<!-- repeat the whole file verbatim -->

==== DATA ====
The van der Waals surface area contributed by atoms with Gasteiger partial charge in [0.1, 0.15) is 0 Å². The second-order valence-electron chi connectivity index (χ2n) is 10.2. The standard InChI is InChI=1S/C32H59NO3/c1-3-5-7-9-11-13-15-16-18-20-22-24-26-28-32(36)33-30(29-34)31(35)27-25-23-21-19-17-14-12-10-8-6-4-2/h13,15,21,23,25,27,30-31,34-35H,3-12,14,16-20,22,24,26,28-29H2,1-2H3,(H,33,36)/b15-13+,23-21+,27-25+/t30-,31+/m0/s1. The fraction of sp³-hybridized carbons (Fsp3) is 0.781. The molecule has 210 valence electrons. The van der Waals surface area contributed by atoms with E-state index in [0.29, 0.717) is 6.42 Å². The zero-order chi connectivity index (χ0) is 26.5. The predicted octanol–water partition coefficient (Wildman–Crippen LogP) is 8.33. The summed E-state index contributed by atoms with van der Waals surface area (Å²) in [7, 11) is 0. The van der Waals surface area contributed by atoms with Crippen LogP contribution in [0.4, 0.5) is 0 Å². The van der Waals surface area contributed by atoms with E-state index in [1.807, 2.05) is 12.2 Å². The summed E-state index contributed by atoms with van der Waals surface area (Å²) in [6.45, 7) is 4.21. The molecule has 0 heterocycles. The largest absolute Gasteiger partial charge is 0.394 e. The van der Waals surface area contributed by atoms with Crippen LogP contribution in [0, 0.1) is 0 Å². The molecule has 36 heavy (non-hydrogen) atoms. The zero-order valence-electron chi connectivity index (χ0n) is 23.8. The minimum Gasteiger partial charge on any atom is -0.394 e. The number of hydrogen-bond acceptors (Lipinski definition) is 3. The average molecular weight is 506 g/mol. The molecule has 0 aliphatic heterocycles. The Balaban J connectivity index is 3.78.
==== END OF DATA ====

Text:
The van der Waals surface area contributed by atoms with Gasteiger partial charge in [0.1, 0.15) is 0 Å². The second-order valence-electron chi connectivity index (χ2n) is 10.2. The standard InChI is InChI=1S/C32H59NO3/c1-3-5-7-9-11-13-15-16-18-20-22-24-26-28-32(36)33-30(29-34)31(35)27-25-23-21-19-17-14-12-10-8-6-4-2/h13,15,21,23,25,27,30-31,34-35H,3-12,14,16-20,22,24,26,28-29H2,1-2H3,(H,33,36)/b15-13+,23-21+,27-25+/t30-,31+/m0/s1. The fraction of sp³-hybridized carbons (Fsp3) is 0.781. The molecule has 210 valence electrons. The van der Waals surface area contributed by atoms with E-state index in [0.29, 0.717) is 6.42 Å². The zero-order chi connectivity index (χ0) is 26.5. The predicted octanol–water partition coefficient (Wildman–Crippen LogP) is 8.33. The summed E-state index contributed by atoms with van der Waals surface area (Å²) in [7, 11) is 0. The van der Waals surface area contributed by atoms with Crippen LogP contribution in [0.4, 0.5) is 0 Å². The van der Waals surface area contributed by atoms with E-state index in [1.807, 2.05) is 12.2 Å². The summed E-state index contributed by atoms with van der Waals surface area (Å²) in [6.45, 7) is 4.21. The molecule has 0 heterocycles. The largest absolute Gasteiger partial charge is 0.394 e. The van der Waals surface area contributed by atoms with Crippen LogP contribution in [0, 0.1) is 0 Å². The molecule has 36 heavy (non-hydrogen) atoms. The zero-order valence-electron chi connectivity index (χ0n) is 23.8. The minimum Gasteiger partial charge on any atom is -0.394 e. The number of hydrogen-bond acceptors (Lipinski definition) is 3. The average molecular weight is 506 g/mol. The molecule has 0 aliphatic heterocycles. The Balaban J connectivity index is 3.78.